When the cultural lens is layered in this way, the resulting segmentation delivers segments that clearly point the organisation and its brands in the direction of relevant plots. But more than this, they ready the organisation for action by identifying and articulating the relevant cultural currents that are impacting each of the different segments in the model.
As an example, in this segmentation, as in many others, there is an emotive and social need to stand out from the group and be recognised. In most segmentation models, this is where the direction would end – essentially reiterating and describing, in the specific category context, a timeless and enduring basic human driver.
By augmenting understanding of this core emotive driver with relevant emerging cultural currents, we have been able to paint a culturally relevant picture of the segment and the influences and drivers that will impact on the customer’s relationship with the brand. The direction that comes from this segmentation ensures that in telling this story, we will speak to and reflect behaviours and attitudes that are on code for that storyline.
This approach has already been successful in developing a major piece of communication that was underway as the segmentation was being completed. The ad which had been developed was ‘off code’ for the intended segment. It became clear through the cultural layer in the segmentation that the communication would struggle to resonate strongly. Changes were made to the execution before it was aired to deliver a more culturally relevant take on the story which could therefore leverage culture as a driver.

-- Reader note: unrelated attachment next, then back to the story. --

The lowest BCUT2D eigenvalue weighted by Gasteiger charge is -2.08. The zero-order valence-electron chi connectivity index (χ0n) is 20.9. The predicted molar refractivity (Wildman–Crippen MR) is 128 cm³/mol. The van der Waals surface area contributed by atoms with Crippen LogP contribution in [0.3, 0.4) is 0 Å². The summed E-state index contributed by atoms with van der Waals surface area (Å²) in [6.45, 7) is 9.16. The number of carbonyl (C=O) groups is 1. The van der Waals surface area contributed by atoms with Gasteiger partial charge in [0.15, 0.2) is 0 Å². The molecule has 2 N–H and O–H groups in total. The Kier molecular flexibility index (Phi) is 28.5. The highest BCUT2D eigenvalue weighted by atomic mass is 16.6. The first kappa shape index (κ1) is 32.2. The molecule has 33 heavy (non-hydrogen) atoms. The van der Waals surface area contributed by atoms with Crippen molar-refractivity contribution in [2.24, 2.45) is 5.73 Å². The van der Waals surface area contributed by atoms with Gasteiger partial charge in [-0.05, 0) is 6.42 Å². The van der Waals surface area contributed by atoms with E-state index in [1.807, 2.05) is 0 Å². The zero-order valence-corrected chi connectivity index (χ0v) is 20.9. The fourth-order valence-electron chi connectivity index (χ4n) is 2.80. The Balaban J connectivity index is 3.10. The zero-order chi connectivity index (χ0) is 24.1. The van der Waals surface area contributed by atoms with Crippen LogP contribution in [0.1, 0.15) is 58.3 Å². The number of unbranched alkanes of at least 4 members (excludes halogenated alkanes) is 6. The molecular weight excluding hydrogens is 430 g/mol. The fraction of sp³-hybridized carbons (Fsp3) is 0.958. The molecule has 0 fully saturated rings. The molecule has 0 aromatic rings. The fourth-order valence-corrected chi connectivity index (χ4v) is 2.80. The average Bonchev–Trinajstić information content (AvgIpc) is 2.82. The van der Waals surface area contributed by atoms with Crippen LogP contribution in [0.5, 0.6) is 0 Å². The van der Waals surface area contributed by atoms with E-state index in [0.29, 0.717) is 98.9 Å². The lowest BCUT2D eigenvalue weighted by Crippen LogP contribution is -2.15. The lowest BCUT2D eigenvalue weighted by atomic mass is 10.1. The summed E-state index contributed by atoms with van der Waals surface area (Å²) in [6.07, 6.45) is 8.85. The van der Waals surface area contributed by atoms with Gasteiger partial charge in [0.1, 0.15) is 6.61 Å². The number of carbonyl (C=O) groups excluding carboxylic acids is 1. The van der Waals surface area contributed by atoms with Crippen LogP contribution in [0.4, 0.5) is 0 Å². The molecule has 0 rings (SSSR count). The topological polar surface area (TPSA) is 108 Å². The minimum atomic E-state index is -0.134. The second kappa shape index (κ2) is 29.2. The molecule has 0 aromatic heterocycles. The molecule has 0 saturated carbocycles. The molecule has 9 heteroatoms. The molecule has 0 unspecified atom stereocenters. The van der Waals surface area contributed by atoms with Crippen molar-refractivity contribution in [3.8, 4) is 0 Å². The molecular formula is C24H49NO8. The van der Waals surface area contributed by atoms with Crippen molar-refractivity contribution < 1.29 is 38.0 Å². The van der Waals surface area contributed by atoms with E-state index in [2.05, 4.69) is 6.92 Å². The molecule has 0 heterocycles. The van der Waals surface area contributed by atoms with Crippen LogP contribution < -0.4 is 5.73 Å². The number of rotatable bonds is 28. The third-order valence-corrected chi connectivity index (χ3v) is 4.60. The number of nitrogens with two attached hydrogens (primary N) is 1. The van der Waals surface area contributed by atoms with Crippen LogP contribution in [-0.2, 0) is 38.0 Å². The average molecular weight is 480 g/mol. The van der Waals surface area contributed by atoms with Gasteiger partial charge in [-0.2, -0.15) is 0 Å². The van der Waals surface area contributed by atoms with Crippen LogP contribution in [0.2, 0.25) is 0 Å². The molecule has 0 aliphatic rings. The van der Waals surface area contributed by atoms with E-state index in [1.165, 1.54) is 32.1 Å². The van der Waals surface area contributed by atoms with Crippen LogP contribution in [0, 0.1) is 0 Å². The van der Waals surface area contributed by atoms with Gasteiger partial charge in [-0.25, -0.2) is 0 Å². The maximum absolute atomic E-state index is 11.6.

Effective research provides the clarity and nuance of direction that readies an organisation for action. The direction that a star-crossed lover tragedy is required is not enough because it could deliver results as diverse as Romeo and Juliet and West Side Story.
One thing that is very clear is that Romeo and Juliet is a compelling story but its relevance on Broadway in the 1950’s would pale in comparison to that of West Side Story.